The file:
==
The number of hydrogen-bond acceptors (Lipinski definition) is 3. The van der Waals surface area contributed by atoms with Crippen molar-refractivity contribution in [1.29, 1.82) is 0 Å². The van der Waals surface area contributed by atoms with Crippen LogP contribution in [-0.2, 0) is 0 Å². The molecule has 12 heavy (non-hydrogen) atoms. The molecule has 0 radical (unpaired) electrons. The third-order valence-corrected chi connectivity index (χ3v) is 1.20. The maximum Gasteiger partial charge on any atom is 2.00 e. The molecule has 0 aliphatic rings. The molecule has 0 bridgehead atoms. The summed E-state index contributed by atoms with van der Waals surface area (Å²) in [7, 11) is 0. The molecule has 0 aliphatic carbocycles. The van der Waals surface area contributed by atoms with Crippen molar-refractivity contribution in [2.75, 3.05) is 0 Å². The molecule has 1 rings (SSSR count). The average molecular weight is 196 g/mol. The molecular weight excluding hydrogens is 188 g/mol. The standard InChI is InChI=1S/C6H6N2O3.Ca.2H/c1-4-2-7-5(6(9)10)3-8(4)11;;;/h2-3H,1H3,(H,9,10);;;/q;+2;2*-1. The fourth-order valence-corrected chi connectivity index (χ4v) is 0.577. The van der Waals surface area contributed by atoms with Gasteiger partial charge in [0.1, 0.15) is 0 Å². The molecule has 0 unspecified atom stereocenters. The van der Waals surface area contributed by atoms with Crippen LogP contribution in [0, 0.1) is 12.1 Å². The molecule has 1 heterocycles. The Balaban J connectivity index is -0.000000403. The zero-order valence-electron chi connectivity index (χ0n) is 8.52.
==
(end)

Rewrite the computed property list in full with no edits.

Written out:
The number of hydrogen-bond acceptors (Lipinski definition) is 3. The van der Waals surface area contributed by atoms with Crippen molar-refractivity contribution in [1.29, 1.82) is 0 Å². The van der Waals surface area contributed by atoms with Crippen LogP contribution in [-0.2, 0) is 0 Å². The molecule has 12 heavy (non-hydrogen) atoms. The molecule has 0 radical (unpaired) electrons. The third-order valence-corrected chi connectivity index (χ3v) is 1.20. The maximum Gasteiger partial charge on any atom is 2.00 e. The molecule has 0 aliphatic rings. The molecule has 0 bridgehead atoms. The summed E-state index contributed by atoms with van der Waals surface area (Å²) in [7, 11) is 0. The molecule has 0 aliphatic carbocycles. The van der Waals surface area contributed by atoms with Crippen molar-refractivity contribution in [2.75, 3.05) is 0 Å². The molecule has 1 rings (SSSR count). The average molecular weight is 196 g/mol. The molecular weight excluding hydrogens is 188 g/mol. The standard InChI is InChI=1S/C6H6N2O3.Ca.2H/c1-4-2-7-5(6(9)10)3-8(4)11;;;/h2-3H,1H3,(H,9,10);;;/q;+2;2*-1. The fourth-order valence-corrected chi connectivity index (χ4v) is 0.577. The van der Waals surface area contributed by atoms with Gasteiger partial charge in [0.1, 0.15) is 0 Å². The molecule has 0 unspecified atom stereocenters. The van der Waals surface area contributed by atoms with Crippen LogP contribution in [0, 0.1) is 12.1 Å². The molecule has 1 heterocycles. The Balaban J connectivity index is -0.000000403. The zero-order valence-electron chi connectivity index (χ0n) is 8.52.